Is the identity of the physical film sufficient to establish identity of the film, as Dilworth thinks the TTT assumes? A much simpler example can be concocted that would serve Dilworth just as well. Imagine that a filmmaker makes a single physical film that moves from a blue screen to a black screen to a black screen with a white dot. The film is screened under two separate titles, Drowning and Flight. If your intuitions are like mine, you will want to say that Drowning and Flight are two separate films. What we have is a Danto inspired case of perceptually indiscernible objects that are different. However, we do not need to say that they are different because they have different intentions, since the presentation can account for our intuitions. Where the title occurs might matter. If the title is on the print, then we have a different token. If we count titles, however it is presented, as part of the work of art, as Dilworth seems to do, then again we have two separate films. It seems that we could conceivably have two different titles listed on the theater awning, but the screening in the same room. Even in this case it seems that the title should still be counted as part of the work of art. Either way, the difference lies not in the history of production, but in the presentation. Viewers at different screenings or with differently title tickets would come away with radically different notions of what each phase of the film represented.
Dilworth wants to employ directorial intention into the identity condition because he thinks that "it is conceivable that there might be a numerically distinct but qualitatively identical film template, L'', that had been produced by some completely different causal process having nothing to do with Leslie's intentions and actions in directing her film. In such a case, that template L''would not count as embodying Leslie's film." The first thing we should ask is whether this is conceivable. How could another film be qualitatively identical? This would require the possibility of producing an identical replication of an allographic kind of artwork. Dilworth gives no argument as to how this would be possible. Even in my simple Drowning example, one cannot achieve qualitative identity without copying the original, which just results in another template, not another type. If we are considering forgeries, then we still have no reason to believe that qualitative identity is possible. If the work was digital, then it would be autographic and could be forged. In this case the film could just be copied. Even in the case of excellent forgeries of simple films such as Drowning, we need not rely on directorial intention to identify the original. The production history is enough. Directorial intention is just one factor of production and is not identical with directorial activity or filmmaking in general. Though we may need to resort to intentions to interpret films, there is no reason why they should be necessary for identifying them.
At times Dilworth speaks as if the film were an intention that was merely embodied. He says that "Leslie's film-making activities could have produced a numerically distinct template L', but since L' would have still been the causal outcome of Leslie's activities, it would have still counted as embodying Leslie's film Greed. It is unclear how to take this comment. What does Dilworth mean by "Leslie's film Greed" and what is it to "embody" such a thing? The claim seems to mean that Leslie's film is whatever her intentions for it to be are and that the physical film is a manifestation of this intended film. If a film is an intention, then I just made five. This cannot be what he has in mind. Perhaps Dilworth just means that L would have been Greed, Leslie's film, since she made it. This lends no support to the role of intention in identifying a particular film, since it is production history that is at issue.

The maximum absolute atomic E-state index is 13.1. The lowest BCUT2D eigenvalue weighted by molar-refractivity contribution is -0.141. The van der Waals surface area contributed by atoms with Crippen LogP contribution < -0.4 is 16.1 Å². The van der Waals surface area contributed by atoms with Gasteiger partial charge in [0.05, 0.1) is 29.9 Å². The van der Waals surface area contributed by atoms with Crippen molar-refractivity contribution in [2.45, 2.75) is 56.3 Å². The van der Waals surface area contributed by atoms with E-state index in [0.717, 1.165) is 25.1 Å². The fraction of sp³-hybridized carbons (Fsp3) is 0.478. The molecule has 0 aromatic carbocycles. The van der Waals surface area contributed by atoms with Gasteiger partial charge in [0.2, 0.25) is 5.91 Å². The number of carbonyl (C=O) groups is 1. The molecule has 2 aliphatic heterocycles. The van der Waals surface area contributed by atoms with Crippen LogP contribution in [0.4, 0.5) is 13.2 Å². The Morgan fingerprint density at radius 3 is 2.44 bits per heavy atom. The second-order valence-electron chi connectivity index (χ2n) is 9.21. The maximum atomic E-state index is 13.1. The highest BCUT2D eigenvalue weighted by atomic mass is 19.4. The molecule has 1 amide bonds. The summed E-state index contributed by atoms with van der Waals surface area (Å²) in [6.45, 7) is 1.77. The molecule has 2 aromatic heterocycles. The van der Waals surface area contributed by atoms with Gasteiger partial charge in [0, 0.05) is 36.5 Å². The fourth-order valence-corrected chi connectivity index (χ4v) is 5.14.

Dilworth has not shown the type / token theory of film identity to be non-viable. His example is designed to show two films that share a common physical reel, a situation he thinks incompatible with the TTT. However, I argued that this situation can be accounted for by the TTT, since there is no reason to think that a single object cannot be a token of two types. Nevertheless, if we assume a single inheritance view of types, Dilworth's argument runs into other problems. There is no reason to think that Greed and Sacrifice are two different films, except for the fact that they are presented differently, under different names. I argued that Dilworth does not provide any convincing argument for why intentions are necessary for identifying film and why production history alone will not suffice for identifying hardly distinguishable forgeries. Intention is not necessary for distinguishing between fakes and the real thing, nor is it necessary to differentiate between two artworks with the same token. Taking the notion of intentions into consideration leads to a splintering problem,if we reject the overly simplistic auteurist account of film production. Rather than an unusual case, mixed intentions and dispersed control are the norm. I propose that production history, presentation, and non-numerical template identity suffice to identify a film on a multiple inheritance type / token theory.
 John Dilworth,"Ariadne at the Movies," Contemporary Aesthetics, 1 (2003), online at
 Noël Carroll develops a type token theory of film identity in "Defining the Moving Image" in Theorizing the Moving Image (New York: Cambridge UP, 1996).
University of Wisconsin-Madison